One potato, two potatoes: the linguistic and nutritional value of spuds
Plump, dirty, and riddled with dimples, the humble potato rarely gets the attention it deserves — unless, of course, Peru and Chile are arguing over who produced them first. I think potatoes should fill us with a sense of awe. Hear me out. Not only can they be scalloped, mashed, and French fried, but potatoes can also be used to make stamps, spirits, and salad. Those taters are versatile little beggars, even in terms of language.
A linguistically versatile veggie
Those of you who didn’t know September was National Potato Month probably also missed that potato can be used as a noun and a verb. And when used as a modifier, potato can also pass for an adjective (think potato pancake). With roots in the mid-16th century, the word potato comes from the Spanish word patata. In English, potato came to denote the sweet potato in particular, until the late 16th century, when the word began to refer to other varieties, including white, golden, purple, and red.
Most know potato as a noun — an edible tuber grown in the ground, a vegetable used in countless dishes around the world. In rare instances, the word is also used as a transitive verb, meaning ‘to provide with potatoes; to plant (land) with potatoes; to accompany (a dish) with potatoes; to pelt with potatoes.’ Watch out, bad comedians; potatoes will definitely leave bigger bruises than tomatoes.
Couch potatoes and potato heads
As most know, the word potato shows up in many popular English sayings: hot potato, couch potato, potato head, the children’s song ‘One Potato, Two Potatoes‘, small potatoes, meat and potatoes, and as the Gershwin brothers penned for the movie ‘Shall We Dance‘ (1937): ‘You like potato, and I like potahto. You like tomato, and I like tomahto. Potato, potahto, tomato, tomahto.’ The potato also took the spotlight in 1992, when then U.S. Vice President Dan Quayle publicly misspelled ‘potatoe’ during a sixth-grade spelling bee that he was leading. What a potato head!
The phrase potato head first appeared in John Michelborne’s Ireland Preserv’d in 1705 and has since been associated with Irishness, unfortunately. Let’s give the Irish a break, OK? The OED’s first entry for potato head states: ‘a person’s head likened to a potato, either in appearance, as being large, bald, ugly, etc., or as implying stupidity’. The fact that many potato sayings have negative connotations supports my thesis that potatoes, in general, are undervalued. I know they’re cheap and easy to grow, but isn’t that a good thing?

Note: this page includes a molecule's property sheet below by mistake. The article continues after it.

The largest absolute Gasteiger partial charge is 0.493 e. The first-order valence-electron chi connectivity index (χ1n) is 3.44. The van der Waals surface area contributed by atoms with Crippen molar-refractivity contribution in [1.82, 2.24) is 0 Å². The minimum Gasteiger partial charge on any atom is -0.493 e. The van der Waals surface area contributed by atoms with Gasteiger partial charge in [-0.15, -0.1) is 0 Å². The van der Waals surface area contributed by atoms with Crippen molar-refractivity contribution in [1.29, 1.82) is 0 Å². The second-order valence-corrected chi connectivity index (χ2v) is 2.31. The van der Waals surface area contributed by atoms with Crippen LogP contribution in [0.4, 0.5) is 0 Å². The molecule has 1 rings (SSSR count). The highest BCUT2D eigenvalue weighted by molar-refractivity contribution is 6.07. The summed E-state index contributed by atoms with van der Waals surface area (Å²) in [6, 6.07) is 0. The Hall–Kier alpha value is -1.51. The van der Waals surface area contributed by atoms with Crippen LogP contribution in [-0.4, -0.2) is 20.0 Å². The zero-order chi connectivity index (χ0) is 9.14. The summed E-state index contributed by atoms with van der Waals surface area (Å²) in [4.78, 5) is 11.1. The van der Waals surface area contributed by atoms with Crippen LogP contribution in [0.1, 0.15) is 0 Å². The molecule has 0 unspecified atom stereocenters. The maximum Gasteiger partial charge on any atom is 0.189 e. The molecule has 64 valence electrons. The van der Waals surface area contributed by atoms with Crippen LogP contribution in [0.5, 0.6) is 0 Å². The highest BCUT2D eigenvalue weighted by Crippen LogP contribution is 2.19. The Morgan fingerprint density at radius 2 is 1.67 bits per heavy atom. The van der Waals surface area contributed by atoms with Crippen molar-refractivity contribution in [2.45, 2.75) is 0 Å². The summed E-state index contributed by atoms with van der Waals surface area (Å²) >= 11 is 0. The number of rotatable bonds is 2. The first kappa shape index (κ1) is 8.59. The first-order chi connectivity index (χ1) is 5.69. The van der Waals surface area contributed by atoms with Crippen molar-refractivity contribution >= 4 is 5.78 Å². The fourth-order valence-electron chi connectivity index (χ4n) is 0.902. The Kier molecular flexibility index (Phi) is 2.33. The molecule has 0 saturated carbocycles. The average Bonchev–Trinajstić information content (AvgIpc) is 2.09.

If we look at the meaning behind couch potato, you will see that the poor potato continues to get a bad rap. Who knew couch potato began as a pun? According to the OED, boob tube is a chiefly North American colloquial term for the television set. So, beginning in the 1960s, the loafer on the sofa became known as a boob-tuber (television addict + vegetable tuber). Today’s version of the boob-tuber would likely be the YouTuber. Luckily, the pun still applies.
The value of the potato
Joking aside, I suggest we reclaim the value of the potato. Although dirty and misshapen, let’s celebrate its versatility. Plus, isn’t it on fleek to embrace bodily imperfections? We must stop fat-shaming the tubby tuber. Not every Idaho can be a fingerling. Potatoes of all shapes and sizes are welcome (in my belly).
That brings up another point: Potatoes get the cold shoulder in most diets, too. Atkins proponents shun them for having too many carbs. Others knock their starchiness. Processed versions, including French fries and hash browns, are the worst offenders for anyone looking to cut calories. Our little patatas just can’t catch a break. Here’s what you might not know. Potatoes, both white and sweet, are rich sources of dietary fiber, especially if you eat the skins. They also contain a high amount of vitamin C and potassium.
The potato has value both linguistically and nutritionally, so let’s give it the cachet it deserves. Pump up the potato. Tout the tuber. Begin using it as a verb. Why not potato your beef tenderloin before the next potluck? Paying homage to potato’s Spanish roots, I leave you with this recipe for tortilla española — the ‘meat and potatoes’ of all tapas. And if you take this dish to a gathering during National Potato Month, you are no ‘small potatoes’.